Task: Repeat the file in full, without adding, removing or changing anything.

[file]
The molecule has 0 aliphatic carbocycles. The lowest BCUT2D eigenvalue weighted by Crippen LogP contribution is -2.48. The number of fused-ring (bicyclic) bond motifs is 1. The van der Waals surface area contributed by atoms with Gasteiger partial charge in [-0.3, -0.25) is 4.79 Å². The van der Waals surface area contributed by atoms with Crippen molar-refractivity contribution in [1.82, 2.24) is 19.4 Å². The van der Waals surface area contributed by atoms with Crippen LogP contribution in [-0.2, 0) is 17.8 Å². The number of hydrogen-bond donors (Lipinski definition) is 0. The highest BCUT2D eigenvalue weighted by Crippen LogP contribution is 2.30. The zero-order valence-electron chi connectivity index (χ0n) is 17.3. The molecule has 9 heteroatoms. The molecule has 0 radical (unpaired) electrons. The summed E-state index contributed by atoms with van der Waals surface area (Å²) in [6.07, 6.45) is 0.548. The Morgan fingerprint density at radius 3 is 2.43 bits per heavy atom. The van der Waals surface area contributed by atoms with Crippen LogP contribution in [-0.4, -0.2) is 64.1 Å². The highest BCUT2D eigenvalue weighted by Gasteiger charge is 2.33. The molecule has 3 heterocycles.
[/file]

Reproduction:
The molecule has 0 aliphatic carbocycles. The lowest BCUT2D eigenvalue weighted by Crippen LogP contribution is -2.48. The number of fused-ring (bicyclic) bond motifs is 1. The van der Waals surface area contributed by atoms with Gasteiger partial charge in [-0.3, -0.25) is 4.79 Å². The van der Waals surface area contributed by atoms with Crippen molar-refractivity contribution in [1.82, 2.24) is 19.4 Å². The van der Waals surface area contributed by atoms with Crippen LogP contribution in [-0.2, 0) is 17.8 Å². The number of hydrogen-bond donors (Lipinski definition) is 0. The highest BCUT2D eigenvalue weighted by Crippen LogP contribution is 2.30. The zero-order valence-electron chi connectivity index (χ0n) is 17.3. The molecule has 9 heteroatoms. The molecule has 0 radical (unpaired) electrons. The summed E-state index contributed by atoms with van der Waals surface area (Å²) in [6.07, 6.45) is 0.548. The Morgan fingerprint density at radius 3 is 2.43 bits per heavy atom. The van der Waals surface area contributed by atoms with Crippen LogP contribution in [-0.4, -0.2) is 64.1 Å². The highest BCUT2D eigenvalue weighted by Gasteiger charge is 2.33. The molecule has 3 heterocycles.